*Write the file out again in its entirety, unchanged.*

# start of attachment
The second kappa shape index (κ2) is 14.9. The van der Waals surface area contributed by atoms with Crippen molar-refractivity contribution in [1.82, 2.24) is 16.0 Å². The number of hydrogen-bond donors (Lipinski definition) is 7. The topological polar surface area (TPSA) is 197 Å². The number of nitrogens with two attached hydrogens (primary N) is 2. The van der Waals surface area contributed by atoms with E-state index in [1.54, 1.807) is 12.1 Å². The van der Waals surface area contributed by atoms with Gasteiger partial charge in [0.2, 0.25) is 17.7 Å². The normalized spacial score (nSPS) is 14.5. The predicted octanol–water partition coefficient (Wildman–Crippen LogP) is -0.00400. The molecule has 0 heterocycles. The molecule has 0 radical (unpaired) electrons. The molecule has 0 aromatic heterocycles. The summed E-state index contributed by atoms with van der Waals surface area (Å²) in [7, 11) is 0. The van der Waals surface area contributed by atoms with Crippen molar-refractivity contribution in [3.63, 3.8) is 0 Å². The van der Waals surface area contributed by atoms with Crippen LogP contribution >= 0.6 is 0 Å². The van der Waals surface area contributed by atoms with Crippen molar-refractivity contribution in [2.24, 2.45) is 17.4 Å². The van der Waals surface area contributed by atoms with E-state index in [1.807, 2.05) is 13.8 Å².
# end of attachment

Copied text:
The second kappa shape index (κ2) is 14.9. The van der Waals surface area contributed by atoms with Crippen molar-refractivity contribution in [1.82, 2.24) is 16.0 Å². The number of hydrogen-bond donors (Lipinski definition) is 7. The topological polar surface area (TPSA) is 197 Å². The number of nitrogens with two attached hydrogens (primary N) is 2. The van der Waals surface area contributed by atoms with E-state index in [1.54, 1.807) is 12.1 Å². The van der Waals surface area contributed by atoms with Gasteiger partial charge in [0.2, 0.25) is 17.7 Å². The normalized spacial score (nSPS) is 14.5. The predicted octanol–water partition coefficient (Wildman–Crippen LogP) is -0.00400. The molecule has 0 heterocycles. The molecule has 0 radical (unpaired) electrons. The molecule has 0 aromatic heterocycles. The summed E-state index contributed by atoms with van der Waals surface area (Å²) in [7, 11) is 0. The van der Waals surface area contributed by atoms with Crippen molar-refractivity contribution in [3.63, 3.8) is 0 Å². The van der Waals surface area contributed by atoms with Crippen LogP contribution >= 0.6 is 0 Å². The van der Waals surface area contributed by atoms with Crippen molar-refractivity contribution in [2.24, 2.45) is 17.4 Å². The van der Waals surface area contributed by atoms with E-state index in [1.807, 2.05) is 13.8 Å².